Story: Kotahitanga – unity movements
Kotahitanga means unity, and Kotahitanga movements aim to unify Māori on non-tribal grounds. Some have been religious, while others focused on political power, protest or social issues.
Full story by Basil Keane
Main image: The masthead of Te Paki o Matariki newspaper
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Kotahitanga means unity in Māori. Traditionally, Māori society was based around tribal affiliations. Kotahitanga movements are Māori political movements that try to unify Māori on a non-tribal basis.
Early kotahitanga movements
In 1834 northern chiefs chose a flag for New Zealand, known as the flag of the United Tribes of New Zealand. A year later another group of chiefs, mainly from the north of the North Island, signed a Declaration of Independence, declaring an independent state.
Treaty of Waitangi
In 1840 a large number of chiefs signed the Treaty of Waitangi. This made Queen Victoria the head of state in New Zealand. There were versions in both English and in Māori, but the two versions have some differences in meaning. This has led to debate about what independence Māori kept under the treaty.
In 1858 the chiefs of some iwi (tribes) came together to select a king, which they believed was needed to protect Māori land. Waikato chief Pōtatau Te Wherowhero became the first king, and was followed by his son Tāwhiao. The government saw the Kīngitanga (Māori King movement) as a threat, and fought them. King Tāwhiao and his followers were exiled into what is now known as the King Country.
The government and kotahitanga
In 1860 the governor of New Zealand, Thomas Gore Browne, organised a conference at Kohimarama in Auckland. Chiefs from iwi all around the country attended.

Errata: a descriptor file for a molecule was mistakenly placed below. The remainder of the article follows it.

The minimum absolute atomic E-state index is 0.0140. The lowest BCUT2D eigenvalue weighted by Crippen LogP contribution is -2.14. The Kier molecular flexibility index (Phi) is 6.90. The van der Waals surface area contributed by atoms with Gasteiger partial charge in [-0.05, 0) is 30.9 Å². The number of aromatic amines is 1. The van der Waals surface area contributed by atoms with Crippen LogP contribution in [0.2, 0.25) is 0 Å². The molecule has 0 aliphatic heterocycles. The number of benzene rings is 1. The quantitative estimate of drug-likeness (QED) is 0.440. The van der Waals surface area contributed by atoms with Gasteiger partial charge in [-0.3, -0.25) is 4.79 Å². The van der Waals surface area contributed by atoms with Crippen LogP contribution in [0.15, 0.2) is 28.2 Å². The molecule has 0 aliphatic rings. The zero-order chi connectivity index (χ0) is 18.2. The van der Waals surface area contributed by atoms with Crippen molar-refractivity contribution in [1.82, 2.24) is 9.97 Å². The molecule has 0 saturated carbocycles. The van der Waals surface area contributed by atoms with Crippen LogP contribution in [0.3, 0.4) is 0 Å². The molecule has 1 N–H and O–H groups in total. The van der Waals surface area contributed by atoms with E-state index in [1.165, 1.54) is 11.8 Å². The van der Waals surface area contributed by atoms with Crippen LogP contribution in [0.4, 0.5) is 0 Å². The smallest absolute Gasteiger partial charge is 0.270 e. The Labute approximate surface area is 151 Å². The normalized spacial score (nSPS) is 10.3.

In the 1860s the next governor, George Grey, organised a new system of rūnanga or Māori councils, which aimed to work like a form of local government. The scheme never took hold.
Religious kotahitanga movements
Some kotahitanga movements aimed to unify Māori through religion rather than tribal affiliation. These include Pai Mārire, which was founded by prophet Te Ua Haumēne in the 1860s, and the Rātana church, which was founded by Tahupōtiki Wiremu Rātana in the 1920s.
A number of Kotahitanga movements were directly political and some set up parliaments. These included:
- Māori parliaments at Waitangi and Kohimarama in the 1870s and 1880s
- The Kotahitanga Parliament, which met between 1892 and 1902
- Kauhanganui, the parliament of the Māori King movement, which met from around 1890 to 1920.
Kotahitanga movements in the 20th and 21st centuries
The Māori War Effort Organisation was formed to recruit soldiers to fight in the Second World War as part of the Māori Battalion.
The New Zealand Māori Council is a national organisation, organised by the government.
The Māori Women’s Welfare League, which was set up in 1951, focused on social issues, but has also been involved in politics.
The National Māori Congress was set up in 1990. It is similar to the New Zealand Māori Council, but is independent of government.
Urban authorities are organisations that provide health and social services to support Māori who live in cities, away from their tribal area.
In the 1970s and 1980s there were a number of Māori groups who protested against racism and in favour of Māori rights. They included Ngā Tamatoa and the Waitangi Action Committee.